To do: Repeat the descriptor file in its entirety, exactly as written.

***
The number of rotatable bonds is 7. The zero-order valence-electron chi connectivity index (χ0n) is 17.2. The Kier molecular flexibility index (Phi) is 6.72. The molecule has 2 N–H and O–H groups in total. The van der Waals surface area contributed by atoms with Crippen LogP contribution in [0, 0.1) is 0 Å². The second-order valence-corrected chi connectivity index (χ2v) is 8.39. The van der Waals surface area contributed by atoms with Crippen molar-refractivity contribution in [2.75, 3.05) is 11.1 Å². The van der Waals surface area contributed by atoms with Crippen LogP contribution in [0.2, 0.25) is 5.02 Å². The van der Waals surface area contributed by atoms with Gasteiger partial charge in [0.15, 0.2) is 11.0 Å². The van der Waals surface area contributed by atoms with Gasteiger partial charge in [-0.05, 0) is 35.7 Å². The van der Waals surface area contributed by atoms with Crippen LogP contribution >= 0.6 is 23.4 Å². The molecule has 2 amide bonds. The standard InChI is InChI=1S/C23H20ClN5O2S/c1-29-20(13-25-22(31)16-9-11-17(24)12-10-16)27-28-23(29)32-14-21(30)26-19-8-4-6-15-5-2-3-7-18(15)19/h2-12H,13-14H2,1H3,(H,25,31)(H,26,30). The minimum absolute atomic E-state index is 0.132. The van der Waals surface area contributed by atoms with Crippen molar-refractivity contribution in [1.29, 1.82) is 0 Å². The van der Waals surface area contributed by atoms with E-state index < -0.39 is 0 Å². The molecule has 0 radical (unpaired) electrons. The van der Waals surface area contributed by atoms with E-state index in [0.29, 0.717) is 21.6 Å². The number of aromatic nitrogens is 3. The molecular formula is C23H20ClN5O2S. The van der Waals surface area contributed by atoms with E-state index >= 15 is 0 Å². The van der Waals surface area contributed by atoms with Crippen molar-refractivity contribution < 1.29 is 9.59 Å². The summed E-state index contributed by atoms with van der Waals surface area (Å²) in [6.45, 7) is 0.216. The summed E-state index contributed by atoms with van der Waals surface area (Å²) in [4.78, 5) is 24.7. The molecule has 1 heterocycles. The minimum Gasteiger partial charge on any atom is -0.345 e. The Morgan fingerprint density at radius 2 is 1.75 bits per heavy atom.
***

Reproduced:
The number of rotatable bonds is 7. The zero-order valence-electron chi connectivity index (χ0n) is 17.2. The Kier molecular flexibility index (Phi) is 6.72. The molecule has 2 N–H and O–H groups in total. The van der Waals surface area contributed by atoms with Crippen LogP contribution in [0, 0.1) is 0 Å². The second-order valence-corrected chi connectivity index (χ2v) is 8.39. The van der Waals surface area contributed by atoms with Crippen molar-refractivity contribution in [2.75, 3.05) is 11.1 Å². The van der Waals surface area contributed by atoms with Crippen LogP contribution in [0.2, 0.25) is 5.02 Å². The van der Waals surface area contributed by atoms with Gasteiger partial charge in [0.15, 0.2) is 11.0 Å². The van der Waals surface area contributed by atoms with Gasteiger partial charge in [-0.05, 0) is 35.7 Å². The van der Waals surface area contributed by atoms with Crippen LogP contribution >= 0.6 is 23.4 Å². The molecule has 2 amide bonds. The standard InChI is InChI=1S/C23H20ClN5O2S/c1-29-20(13-25-22(31)16-9-11-17(24)12-10-16)27-28-23(29)32-14-21(30)26-19-8-4-6-15-5-2-3-7-18(15)19/h2-12H,13-14H2,1H3,(H,25,31)(H,26,30). The minimum absolute atomic E-state index is 0.132. The van der Waals surface area contributed by atoms with Crippen molar-refractivity contribution in [1.29, 1.82) is 0 Å². The van der Waals surface area contributed by atoms with E-state index < -0.39 is 0 Å². The molecule has 0 radical (unpaired) electrons. The van der Waals surface area contributed by atoms with E-state index in [0.29, 0.717) is 21.6 Å². The number of aromatic nitrogens is 3. The molecular formula is C23H20ClN5O2S. The van der Waals surface area contributed by atoms with E-state index >= 15 is 0 Å². The van der Waals surface area contributed by atoms with Crippen molar-refractivity contribution < 1.29 is 9.59 Å². The summed E-state index contributed by atoms with van der Waals surface area (Å²) in [6.45, 7) is 0.216. The summed E-state index contributed by atoms with van der Waals surface area (Å²) in [4.78, 5) is 24.7. The molecule has 1 heterocycles. The minimum Gasteiger partial charge on any atom is -0.345 e. The Morgan fingerprint density at radius 2 is 1.75 bits per heavy atom.